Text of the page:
67% of the buyer’s decision is complete before they even reach the sales stage. Social media conversations (public and private) have a massive impact on what ends up in our baskets. Nearly 84% of millennials admit that user-generated content from strangers has some impact on whether they will buy a product. Pinterest inspires 72% of users to shop regardless of whether they are looking for something new or not.
Data science allows you to ‘hear’ what your audience is paying attention to when making their choice without presenting them with the dreaded customer satisfaction survey. For example, Crimson Hexagon used algorithms to identify what car shoppers talk about the most on social media:
Clearly, a lot of Toyota current and wannabe owners worry about fuel efficiency. Knowing this nugget, you can adjust your slogans and creative copy on social media to address just that.
NOTE: Similar social data visualisations can be a powerful standalone tool for storytelling
Finding the right match to promote your brand can be tough in the era when anyone with an Instagram profile can claim to be an influencer. Though 92% of marketers have found influencer marketing to be effective in 2017, most also admit that their practices of vetting the right candidates were ineffective, driven mainly by manual research and cursory assessment of the key engagement metrics.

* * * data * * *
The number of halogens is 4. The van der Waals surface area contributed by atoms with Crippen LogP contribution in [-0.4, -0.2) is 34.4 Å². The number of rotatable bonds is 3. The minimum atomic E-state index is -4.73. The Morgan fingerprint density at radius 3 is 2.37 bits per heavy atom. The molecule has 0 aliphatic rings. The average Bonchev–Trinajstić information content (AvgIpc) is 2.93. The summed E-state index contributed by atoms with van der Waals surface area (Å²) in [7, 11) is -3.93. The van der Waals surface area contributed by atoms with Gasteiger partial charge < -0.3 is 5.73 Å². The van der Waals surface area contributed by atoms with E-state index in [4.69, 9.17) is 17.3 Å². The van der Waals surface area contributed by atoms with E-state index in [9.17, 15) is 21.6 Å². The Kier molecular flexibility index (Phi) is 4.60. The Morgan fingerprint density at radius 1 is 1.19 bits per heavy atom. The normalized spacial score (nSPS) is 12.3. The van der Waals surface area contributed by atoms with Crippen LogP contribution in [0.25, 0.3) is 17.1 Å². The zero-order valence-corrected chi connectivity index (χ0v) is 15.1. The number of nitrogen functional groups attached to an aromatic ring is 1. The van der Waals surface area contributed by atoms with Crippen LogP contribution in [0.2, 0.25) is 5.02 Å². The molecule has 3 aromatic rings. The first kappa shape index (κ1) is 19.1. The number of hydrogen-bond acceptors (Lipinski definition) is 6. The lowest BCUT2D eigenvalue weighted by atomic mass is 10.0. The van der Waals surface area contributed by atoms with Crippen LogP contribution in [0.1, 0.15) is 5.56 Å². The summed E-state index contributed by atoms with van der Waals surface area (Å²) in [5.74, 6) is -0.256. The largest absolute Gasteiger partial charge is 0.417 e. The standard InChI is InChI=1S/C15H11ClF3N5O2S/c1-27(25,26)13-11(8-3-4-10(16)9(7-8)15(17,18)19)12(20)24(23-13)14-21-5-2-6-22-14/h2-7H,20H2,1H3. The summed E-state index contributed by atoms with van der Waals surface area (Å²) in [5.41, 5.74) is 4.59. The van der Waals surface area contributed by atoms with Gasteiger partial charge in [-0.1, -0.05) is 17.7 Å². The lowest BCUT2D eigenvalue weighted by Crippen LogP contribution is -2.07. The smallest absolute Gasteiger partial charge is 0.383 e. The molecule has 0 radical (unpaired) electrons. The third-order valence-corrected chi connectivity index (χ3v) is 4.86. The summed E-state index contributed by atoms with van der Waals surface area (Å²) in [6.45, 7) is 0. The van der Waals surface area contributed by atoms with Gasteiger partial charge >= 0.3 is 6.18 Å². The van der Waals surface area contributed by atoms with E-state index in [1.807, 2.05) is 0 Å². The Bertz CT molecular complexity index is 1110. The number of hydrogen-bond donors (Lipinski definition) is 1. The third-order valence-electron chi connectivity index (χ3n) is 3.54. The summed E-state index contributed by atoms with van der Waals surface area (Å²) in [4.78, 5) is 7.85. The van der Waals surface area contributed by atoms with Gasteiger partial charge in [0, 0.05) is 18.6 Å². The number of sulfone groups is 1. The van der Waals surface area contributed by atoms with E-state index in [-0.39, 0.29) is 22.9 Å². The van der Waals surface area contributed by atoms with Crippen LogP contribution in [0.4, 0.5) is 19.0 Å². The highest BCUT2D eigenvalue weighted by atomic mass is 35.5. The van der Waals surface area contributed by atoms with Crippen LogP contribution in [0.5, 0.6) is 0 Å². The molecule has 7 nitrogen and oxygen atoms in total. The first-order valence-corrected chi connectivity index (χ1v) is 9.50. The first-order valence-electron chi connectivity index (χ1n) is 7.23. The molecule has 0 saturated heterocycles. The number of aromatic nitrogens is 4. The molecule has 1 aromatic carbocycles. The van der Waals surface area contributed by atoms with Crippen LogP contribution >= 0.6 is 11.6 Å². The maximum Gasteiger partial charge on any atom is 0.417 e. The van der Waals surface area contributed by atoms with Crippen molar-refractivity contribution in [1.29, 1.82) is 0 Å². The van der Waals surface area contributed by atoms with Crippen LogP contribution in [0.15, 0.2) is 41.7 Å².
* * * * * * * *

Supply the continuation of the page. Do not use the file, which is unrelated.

Influential, a startup leveraging IBM’s Watson AI tech stack, plans to streamline this matchmaking process. First, the company uses data science to identify the brand’s audience, profile and personality based on their social media presence. Next, the algorithms run a similar assessment of the influencers listed in their database. They pull the last 22,000 words produced by an influencer and then analyse them based on 47 psychographic traits. The goal is to predict the likelihood of having successful ongoing partnerships between a particular brand and an influencer based on the contextual and personality overlap, along with past campaign results generated by a certain influencer.
You can employ data science and cluster analysis at a smaller scale to identify opinion leaders and influencers within your targeted communities and approach them with partnership deals. Your influencer marketing campaigns should not be based on vanity metrics alone; they can be backed up with solid data.
Data science helps connect the dots and capture the opinions and sentiments that matter in a scattered social media environment. It’s time to choose the best course of action based on data, not assumptions.
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Expert interview: The importance of data science for today’s marketer
George is an SEO Specialist and Data Scientist in the Portsmouth office. He has worked in E-Commerce and Digital Marketing across many industries, for and with companies all over Europe. Before joining Vertical Leap, George worked as Marketing Director for his own company, for which he managed to expand the company’s activities to 5 European countries. George has been creating websites for more than 10 years and he has in depth experience in designing and bringing optimised E-Commerce websites to market.
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Categories: Content Marketing, SEO
Categories: Social Media